In an interview in the 1980s, poet and singer/songwriter Leonard Cohen said, “I was touched as a child by the music and the kind of charged speech that I heard in the synagogue, where everything was important. The absence of the casual has always attracted me.”
When I read those words, I understood why Leonard Cohen’s music and poetry has been so important to me. I would venture to say that the “absence of the casual” is what attracted me to being a rabbi. It is a profession that lends itself to interactions that are profound and meaningful.
I was not aware of this consciously when I became a devoted fan of Leonard Cohen in my teenage years. I don’t know if I could have verbalized what drew me to him. Certainly, it was not his voice, which started out so-so and evolved into a barely musical growl. Looking back, I would say that Cohen’s Jewish soul spoke to my Jewish soul.
Leonard Cohen has been on my mind in recent weeks for several reasons. Our congregation created a Shabbat service incorporating Cohen’s music and poetry; I have been reading a new book by Marcia Pally on the theology of Leonard Cohen; and we are observing his fifth yahrzeit this month.
One thing I learned from Pally’s book, “From This Broken Hill I Sing to You,” is that Cohen took his lineage as a descendant of the ancient priesthood seriously. In 1961, he wrote: “All my family were priests, from Aaron to my father.” And in 2015 he added: “When they told me I was a Kohayn, I believed it … and I tried to become that.”
The image of a priest appears in drawings collected in his posthumous work “The Flame.” In one self-portrait, Cohen holds up his hand beside the words: “We do not bless. We convey the blessings.” Another drawing includes the Hebrew words of the priestly blessing next to the tablets with God’s commandments as well as the tablets Moses shattered when the Israelites made a golden calf. Cohen, who was descended from rabbis and scholars and raised in a family that was deeply connected to Judaism, surely was aware of the tradition that the ark of the covenant, which the Israelites carried with them in the wilderness, contained both the intact tablets and the shattered ones. The drawing graphically expresses recurring themes in Cohen’s work — that blessing is conveyed through us, despite, or perhaps because of, our human fallibility and brokenness.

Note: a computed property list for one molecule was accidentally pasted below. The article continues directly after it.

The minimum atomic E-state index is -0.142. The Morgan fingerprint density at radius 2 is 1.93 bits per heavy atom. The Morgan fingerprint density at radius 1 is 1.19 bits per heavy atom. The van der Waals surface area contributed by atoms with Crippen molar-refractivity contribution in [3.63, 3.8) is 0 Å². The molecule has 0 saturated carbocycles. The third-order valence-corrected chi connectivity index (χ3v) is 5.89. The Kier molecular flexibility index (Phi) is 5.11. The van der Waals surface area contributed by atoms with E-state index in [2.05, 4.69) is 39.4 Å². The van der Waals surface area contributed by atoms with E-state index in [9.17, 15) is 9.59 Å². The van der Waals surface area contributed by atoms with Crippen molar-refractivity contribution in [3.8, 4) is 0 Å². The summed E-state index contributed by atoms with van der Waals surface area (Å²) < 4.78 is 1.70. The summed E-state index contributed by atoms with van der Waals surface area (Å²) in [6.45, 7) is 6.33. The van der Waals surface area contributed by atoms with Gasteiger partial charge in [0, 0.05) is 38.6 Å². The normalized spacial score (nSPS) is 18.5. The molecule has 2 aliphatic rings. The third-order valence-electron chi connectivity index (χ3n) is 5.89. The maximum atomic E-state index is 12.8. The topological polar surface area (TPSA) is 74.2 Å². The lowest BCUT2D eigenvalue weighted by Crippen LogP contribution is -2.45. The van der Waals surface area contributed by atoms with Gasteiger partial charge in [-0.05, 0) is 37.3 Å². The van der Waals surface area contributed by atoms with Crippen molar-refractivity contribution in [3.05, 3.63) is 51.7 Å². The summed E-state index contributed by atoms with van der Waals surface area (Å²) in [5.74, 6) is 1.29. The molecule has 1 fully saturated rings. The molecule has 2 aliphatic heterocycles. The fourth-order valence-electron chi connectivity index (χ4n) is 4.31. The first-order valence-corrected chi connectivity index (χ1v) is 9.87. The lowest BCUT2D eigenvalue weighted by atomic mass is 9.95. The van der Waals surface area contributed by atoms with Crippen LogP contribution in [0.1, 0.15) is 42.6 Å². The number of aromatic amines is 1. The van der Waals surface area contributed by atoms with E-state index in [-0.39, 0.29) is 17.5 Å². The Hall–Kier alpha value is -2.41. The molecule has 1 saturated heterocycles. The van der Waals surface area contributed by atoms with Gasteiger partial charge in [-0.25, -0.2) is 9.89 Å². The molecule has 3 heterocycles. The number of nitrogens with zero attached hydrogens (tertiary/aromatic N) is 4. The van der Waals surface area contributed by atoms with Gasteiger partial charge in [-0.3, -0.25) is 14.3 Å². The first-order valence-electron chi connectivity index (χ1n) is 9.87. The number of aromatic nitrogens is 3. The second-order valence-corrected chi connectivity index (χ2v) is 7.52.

Many believe that the pain and darkness in much of Cohen’s work, and his recognition of our brokenness, stood in the way of his achieving mass popularity in the United States. Israeli/American journalist Liel Liebowitz writes: “When Americans hear a reference to a ‘Broken hallelujah’ they want to fix it. When Americans see the moon, they want to go there. America is not built for a statement like ‘There is a crack in everything. That’s how the light gets in.’”
That is precisely why America needs Leonard Cohen. There is so much that is broken in our country, and in our world. We need to be reminded that our brokenness can become a source of blessing for others. In a song called “Please Don’t Pass Me By,” Cohen tells a story about brushing up against a man wearing a cardboard sign that reads “Please don’t pass me by.” He hears voices singing “Please don’t pass me by, for I am blind but you can see. Please don’t pass me by.” As the song goes on, he realizes the voices he hears are about more than this one man. He sees all the others around him who are suffering. He brings in the Holocaust when he sings: “I sing this for the Jews and Gypsies and this for the children of England, their faces so grave.” But he also understands he is singing it for himself, for his own blindness and brokenness.
Despite all of his songs and poems and success, he knows that he too is out there on the corner with the poor, with the hated, with the maimed.
I hear his Jewish soul in this. I hear the echo of ancient midrash that says the Messiah will be found among the lepers at the gate to the city, sitting with those who have been excluded. I hear the echo of Torah commanding us to care for the most vulnerable, the orphan, the widow, the stranger, because we too know the heart of the stranger.
At the end of the song, Cohen begs the audience to stop thinking this song is about someone else. “I hope to see you out there on the corner,” he says. “And please don’t pass me by.”
The words broken and brokenness appear in 10 percent of Cohen’s recorded lyrics. But there is redemption and healing in this broken state. Through his music and poetry, Cohen teaches us that in recognizing our brokenness, we become vessels for blessing and healing.
Five years after his death, we still need to hear Leonard Cohen’s voice, reminding us:
“Ring the bells that still can ring.
Forget your perfect offering.
There is a crack, a crack in everything.
That’s how the light gets in.”
There are cracks and imperfections in our country, there are cracks and imperfections in Judaism, and there are cracks and imperfections in each one of us. How beautiful and hopeful to think that it is through our cracks that light enters the world.
May Leonard Cohen’s memory continue to inspire us to convey blessing to those around us and to allow light to enter the world through our cracks and imperfections.
Hannah Orden is the rabbi of the Reconstructionist-affiliated Congregation Beth Hatikvah in Summit. She is now the president of the Summit Interfaith Council and is a founding member of the council’s anti-racism committee.